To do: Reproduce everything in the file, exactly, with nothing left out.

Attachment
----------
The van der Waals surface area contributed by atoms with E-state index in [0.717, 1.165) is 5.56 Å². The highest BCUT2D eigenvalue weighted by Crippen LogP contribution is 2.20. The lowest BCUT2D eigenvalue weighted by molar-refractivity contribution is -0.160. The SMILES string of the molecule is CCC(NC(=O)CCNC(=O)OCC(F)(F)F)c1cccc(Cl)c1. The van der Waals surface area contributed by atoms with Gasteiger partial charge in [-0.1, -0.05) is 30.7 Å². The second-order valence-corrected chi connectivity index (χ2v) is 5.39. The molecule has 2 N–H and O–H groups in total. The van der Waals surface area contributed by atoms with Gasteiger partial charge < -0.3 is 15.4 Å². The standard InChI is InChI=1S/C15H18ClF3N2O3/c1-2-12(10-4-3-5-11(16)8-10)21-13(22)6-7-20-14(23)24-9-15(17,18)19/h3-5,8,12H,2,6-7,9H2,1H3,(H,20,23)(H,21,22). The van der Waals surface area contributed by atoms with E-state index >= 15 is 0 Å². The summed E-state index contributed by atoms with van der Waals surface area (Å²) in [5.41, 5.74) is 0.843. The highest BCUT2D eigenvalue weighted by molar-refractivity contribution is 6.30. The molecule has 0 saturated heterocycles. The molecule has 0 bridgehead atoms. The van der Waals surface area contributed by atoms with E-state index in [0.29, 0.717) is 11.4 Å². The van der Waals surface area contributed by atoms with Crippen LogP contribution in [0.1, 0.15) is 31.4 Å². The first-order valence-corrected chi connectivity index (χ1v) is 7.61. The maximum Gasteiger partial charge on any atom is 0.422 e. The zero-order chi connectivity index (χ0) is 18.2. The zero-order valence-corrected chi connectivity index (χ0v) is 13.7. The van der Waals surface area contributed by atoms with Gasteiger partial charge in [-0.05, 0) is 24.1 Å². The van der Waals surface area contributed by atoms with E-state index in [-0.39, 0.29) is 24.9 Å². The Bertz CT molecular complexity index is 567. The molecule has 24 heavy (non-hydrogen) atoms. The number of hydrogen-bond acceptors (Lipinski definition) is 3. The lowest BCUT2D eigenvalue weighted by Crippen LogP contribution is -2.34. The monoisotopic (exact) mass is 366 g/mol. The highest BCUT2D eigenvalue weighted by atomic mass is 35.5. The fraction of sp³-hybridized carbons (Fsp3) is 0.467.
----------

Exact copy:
The van der Waals surface area contributed by atoms with E-state index in [0.717, 1.165) is 5.56 Å². The highest BCUT2D eigenvalue weighted by Crippen LogP contribution is 2.20. The lowest BCUT2D eigenvalue weighted by molar-refractivity contribution is -0.160. The SMILES string of the molecule is CCC(NC(=O)CCNC(=O)OCC(F)(F)F)c1cccc(Cl)c1. The van der Waals surface area contributed by atoms with Gasteiger partial charge in [-0.1, -0.05) is 30.7 Å². The second-order valence-corrected chi connectivity index (χ2v) is 5.39. The molecule has 2 N–H and O–H groups in total. The van der Waals surface area contributed by atoms with Gasteiger partial charge < -0.3 is 15.4 Å². The standard InChI is InChI=1S/C15H18ClF3N2O3/c1-2-12(10-4-3-5-11(16)8-10)21-13(22)6-7-20-14(23)24-9-15(17,18)19/h3-5,8,12H,2,6-7,9H2,1H3,(H,20,23)(H,21,22). The van der Waals surface area contributed by atoms with E-state index >= 15 is 0 Å². The summed E-state index contributed by atoms with van der Waals surface area (Å²) in [5.41, 5.74) is 0.843. The highest BCUT2D eigenvalue weighted by molar-refractivity contribution is 6.30. The molecule has 0 saturated heterocycles. The molecule has 0 bridgehead atoms. The van der Waals surface area contributed by atoms with E-state index in [0.29, 0.717) is 11.4 Å². The van der Waals surface area contributed by atoms with Crippen LogP contribution in [0.1, 0.15) is 31.4 Å². The first-order valence-corrected chi connectivity index (χ1v) is 7.61. The maximum Gasteiger partial charge on any atom is 0.422 e. The zero-order chi connectivity index (χ0) is 18.2. The zero-order valence-corrected chi connectivity index (χ0v) is 13.7. The van der Waals surface area contributed by atoms with Gasteiger partial charge in [-0.05, 0) is 24.1 Å². The van der Waals surface area contributed by atoms with E-state index in [-0.39, 0.29) is 24.9 Å². The Bertz CT molecular complexity index is 567. The molecule has 24 heavy (non-hydrogen) atoms. The number of hydrogen-bond acceptors (Lipinski definition) is 3. The lowest BCUT2D eigenvalue weighted by Crippen LogP contribution is -2.34. The monoisotopic (exact) mass is 366 g/mol. The highest BCUT2D eigenvalue weighted by atomic mass is 35.5. The fraction of sp³-hybridized carbons (Fsp3) is 0.467.